Yesterday we looked at Tim Burton’s 1982 six-minute stop-motion animation about a young boy with a morbid imagination and a fondness for Vincent Price. Two short years later, Burton would revisit elements of Vincent, in a live action short that was a take on Frankenstein’s monster, reimagined as an English bull terrier named Sparky.
Another gem on the special two-disc edition of The Nightmare Before Christmas, the twenty-nine minute black-and-white film is both a great half hour of singular storytelling and another look at the early work of Tim Burton, as a director of bodies besides those made of clay, and the creative mind behind the concept and story of the new Frankensteins.
Mom and dad, (Ben and Susan Frankenstein, played by Shelley Duvall and Daniel Stern) are caring parents to young Victor Frankenstein (Barret Oliver, perhaps most recognisable for his role as Bastian in The NeverEnding Story), encouraging his talent for homemade films which star the beloved family pet, Sparky.
Sparky’s one of those exceptional dogs that doesn’t mind being dressed up in a spiky monster costume beside a smoking volcano, if it helps achieve a good dramatic scene for the family’s entertainment. And when he eagerly chases a ball Victor’s thrown into the street and is hit and killed by a car, his loss leaves a large hole in Victor’s life.
Soon after, a bit of fortuitously timed science lesson in school shows how a frog’s legs can be made to move with a current of electricity. This is enough of a nudge for Victor to dig up Sparky, rig an elaborate laboratory in the attic with a toaster, lamps, cables and kites and prepare to reanimate Sparky at the very next sign of a thunderstorm.
His plan goes off without a major problem, except that Sparky, who doesn’t realise the sight of his stitched together body and the bolts in his neck aren’t a common occurrence on the Frankenstein’s block, runs outside where he’s spotted by neighbours who know he shouldn’t be above ground.
What follows are close parallels to the Frankenstein film of Mary Shelley’s creation, gently bent, with the angry torch-carrying pitchfork-wielding townsfolk replaced by neighbours with flashlights, a crutch and croquet mallet chasing Sparky though the town.
A real stroke of genius, the most poignant part of the story, where Sparky is cornered without hope of escape, takes place in a dilapidated windmill, just like in the 1931 movie, except here the windmill isn’t out of place in the suburban setting, as it’s part of a miniature golf course that Sparky runs to as the neighbours follow.
The most menacing aspect of the film may be that the setting of a fire occurs in this modern retelling too, but with a very different outcome to the horror monster movie.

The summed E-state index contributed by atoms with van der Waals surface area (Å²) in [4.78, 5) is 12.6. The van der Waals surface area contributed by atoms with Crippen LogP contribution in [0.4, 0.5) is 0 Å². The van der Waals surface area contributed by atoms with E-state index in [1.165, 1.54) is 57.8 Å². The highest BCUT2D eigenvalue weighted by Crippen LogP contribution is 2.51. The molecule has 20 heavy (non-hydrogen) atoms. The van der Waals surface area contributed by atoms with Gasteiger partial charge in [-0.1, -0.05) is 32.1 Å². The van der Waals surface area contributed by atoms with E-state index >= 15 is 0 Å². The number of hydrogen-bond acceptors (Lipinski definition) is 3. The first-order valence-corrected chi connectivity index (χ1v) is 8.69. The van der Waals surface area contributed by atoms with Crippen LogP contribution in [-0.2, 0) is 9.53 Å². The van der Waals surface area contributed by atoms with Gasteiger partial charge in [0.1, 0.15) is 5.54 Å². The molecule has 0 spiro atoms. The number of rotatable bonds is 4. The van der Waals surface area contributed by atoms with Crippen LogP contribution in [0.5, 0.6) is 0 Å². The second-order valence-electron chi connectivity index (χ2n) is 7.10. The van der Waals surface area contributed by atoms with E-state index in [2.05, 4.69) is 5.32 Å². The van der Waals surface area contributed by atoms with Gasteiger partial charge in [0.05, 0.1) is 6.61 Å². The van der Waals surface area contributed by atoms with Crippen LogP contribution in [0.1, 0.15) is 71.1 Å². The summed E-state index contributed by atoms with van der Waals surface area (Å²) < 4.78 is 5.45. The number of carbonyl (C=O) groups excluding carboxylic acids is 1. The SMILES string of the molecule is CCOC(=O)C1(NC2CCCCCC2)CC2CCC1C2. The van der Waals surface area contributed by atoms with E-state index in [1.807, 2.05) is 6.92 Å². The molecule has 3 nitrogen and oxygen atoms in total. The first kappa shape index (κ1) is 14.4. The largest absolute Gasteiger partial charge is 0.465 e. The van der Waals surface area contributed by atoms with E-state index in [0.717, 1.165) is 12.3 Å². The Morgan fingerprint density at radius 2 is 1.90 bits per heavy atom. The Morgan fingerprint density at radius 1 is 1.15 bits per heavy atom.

On reading an outline of the film, or even seeing a few out of context stills, you might expect that Frankenweenie would be a film that frightens kids, but, although it might contain surprising scenes and does deal with the death of a pet, it also has enough humour and comfortable familial scenes that it never feels threatening or too scary.
It also relates a valuable message about suspicions, the risks in judging by appearances and jumping to conclusions in an unexpected twist to a well-known tale. (Although Sparky unintentionally frightens a few people, he never harms anyone, not even accidentally.)
While it might be inappropriate for the very youngest children, Frankenweenie‘s much less shocking today than on its release and without giving the ending away, we can say that it’s a satisfying experience from a child or adult’s perspective.
Frankenweenie is also a very early source of study in Tim Burton’s developing style and there are elements already glimpsed (Vincent wanting to experiment on his dog and turn him into a zombie) and others that would be repeated (Sparky’s hilltop gravesite and tombstone are very similar to those that follow in later films Beetlejuice and The Nightmare Before Christmas).
Other interesting scenes to watch for, for curiosity’s sake, are the perpetually lawn-watering neighbour who looks remarkably like a predecessor of The Incredibles‘ Edna ‘E’ Mode, and a young Sofia Coppola in a bizarrely blonde wig above her inky black eyebrows.
One of the most exciting prospects about Frankenweenie is that there’s talk of a full length version in the works, this time in Burton’s now perfected stop-motion animated style. More than a rumour, Burton himself introduces the live action short on DVD, stating that he’s anxious for the story to be told using his original drawings and character designs.
Not only would we welcome another Burton animated film, but this could make the Frankenweenie tale much more accessible to those who may have had qualms about the death of pet using a real dog, no matter how tastefully it was done.
Whether this becomes a reality or not, Frankenweenie is regarded as a highly rated experience by adults and children alike, who witnessed it before its afterlife as a treasured DVD extra.
Alice In Wonderland is on Disney DVD and Blu-ray from Friday 4th June.